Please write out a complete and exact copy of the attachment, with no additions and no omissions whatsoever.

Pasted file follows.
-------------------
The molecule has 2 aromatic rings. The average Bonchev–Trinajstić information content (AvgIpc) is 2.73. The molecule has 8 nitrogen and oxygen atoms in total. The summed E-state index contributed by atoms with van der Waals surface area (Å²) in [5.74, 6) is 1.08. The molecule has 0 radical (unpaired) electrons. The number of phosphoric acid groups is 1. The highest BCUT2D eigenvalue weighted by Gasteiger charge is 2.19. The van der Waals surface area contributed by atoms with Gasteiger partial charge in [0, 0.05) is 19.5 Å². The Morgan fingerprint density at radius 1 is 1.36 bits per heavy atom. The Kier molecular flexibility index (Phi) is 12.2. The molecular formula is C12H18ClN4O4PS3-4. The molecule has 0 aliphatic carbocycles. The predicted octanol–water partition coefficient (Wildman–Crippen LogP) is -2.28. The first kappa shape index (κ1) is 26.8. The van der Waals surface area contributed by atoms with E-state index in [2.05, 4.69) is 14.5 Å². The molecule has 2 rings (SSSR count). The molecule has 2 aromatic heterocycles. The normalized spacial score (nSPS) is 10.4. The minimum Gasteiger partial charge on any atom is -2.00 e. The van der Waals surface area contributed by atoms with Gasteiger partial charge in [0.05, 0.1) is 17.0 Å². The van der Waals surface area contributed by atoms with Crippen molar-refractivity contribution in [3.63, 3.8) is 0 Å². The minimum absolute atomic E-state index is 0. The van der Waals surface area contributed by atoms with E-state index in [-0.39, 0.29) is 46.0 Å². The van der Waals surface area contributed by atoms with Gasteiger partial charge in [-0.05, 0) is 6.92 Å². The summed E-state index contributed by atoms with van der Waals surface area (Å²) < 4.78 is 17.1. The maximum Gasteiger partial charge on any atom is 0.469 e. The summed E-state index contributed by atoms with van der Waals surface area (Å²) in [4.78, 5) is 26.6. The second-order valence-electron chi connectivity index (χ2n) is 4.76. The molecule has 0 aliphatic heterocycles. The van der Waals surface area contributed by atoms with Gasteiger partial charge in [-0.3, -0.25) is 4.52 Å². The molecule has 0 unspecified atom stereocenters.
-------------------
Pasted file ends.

The molecule has 2 aromatic rings. The average Bonchev–Trinajstić information content (AvgIpc) is 2.73. The molecule has 8 nitrogen and oxygen atoms in total. The summed E-state index contributed by atoms with van der Waals surface area (Å²) in [5.74, 6) is 1.08. The molecule has 0 radical (unpaired) electrons. The number of phosphoric acid groups is 1. The highest BCUT2D eigenvalue weighted by Gasteiger charge is 2.19. The van der Waals surface area contributed by atoms with Gasteiger partial charge in [0, 0.05) is 19.5 Å². The Morgan fingerprint density at radius 1 is 1.36 bits per heavy atom. The Kier molecular flexibility index (Phi) is 12.2. The molecular formula is C12H18ClN4O4PS3-4. The molecule has 0 aliphatic carbocycles. The predicted octanol–water partition coefficient (Wildman–Crippen LogP) is -2.28. The first kappa shape index (κ1) is 26.8. The van der Waals surface area contributed by atoms with E-state index in [2.05, 4.69) is 14.5 Å². The molecule has 2 rings (SSSR count). The molecule has 2 aromatic heterocycles. The normalized spacial score (nSPS) is 10.4. The minimum Gasteiger partial charge on any atom is -2.00 e. The van der Waals surface area contributed by atoms with Gasteiger partial charge in [0.05, 0.1) is 17.0 Å². The van der Waals surface area contributed by atoms with Crippen molar-refractivity contribution in [3.63, 3.8) is 0 Å². The minimum absolute atomic E-state index is 0. The van der Waals surface area contributed by atoms with E-state index in [-0.39, 0.29) is 46.0 Å². The van der Waals surface area contributed by atoms with Gasteiger partial charge in [-0.05, 0) is 6.92 Å². The summed E-state index contributed by atoms with van der Waals surface area (Å²) < 4.78 is 17.1. The maximum Gasteiger partial charge on any atom is 0.469 e. The summed E-state index contributed by atoms with van der Waals surface area (Å²) in [4.78, 5) is 26.6. The second-order valence-electron chi connectivity index (χ2n) is 4.76. The molecule has 0 aliphatic heterocycles. The van der Waals surface area contributed by atoms with Gasteiger partial charge in [-0.3, -0.25) is 4.52 Å². The molecule has 0 unspecified atom stereocenters.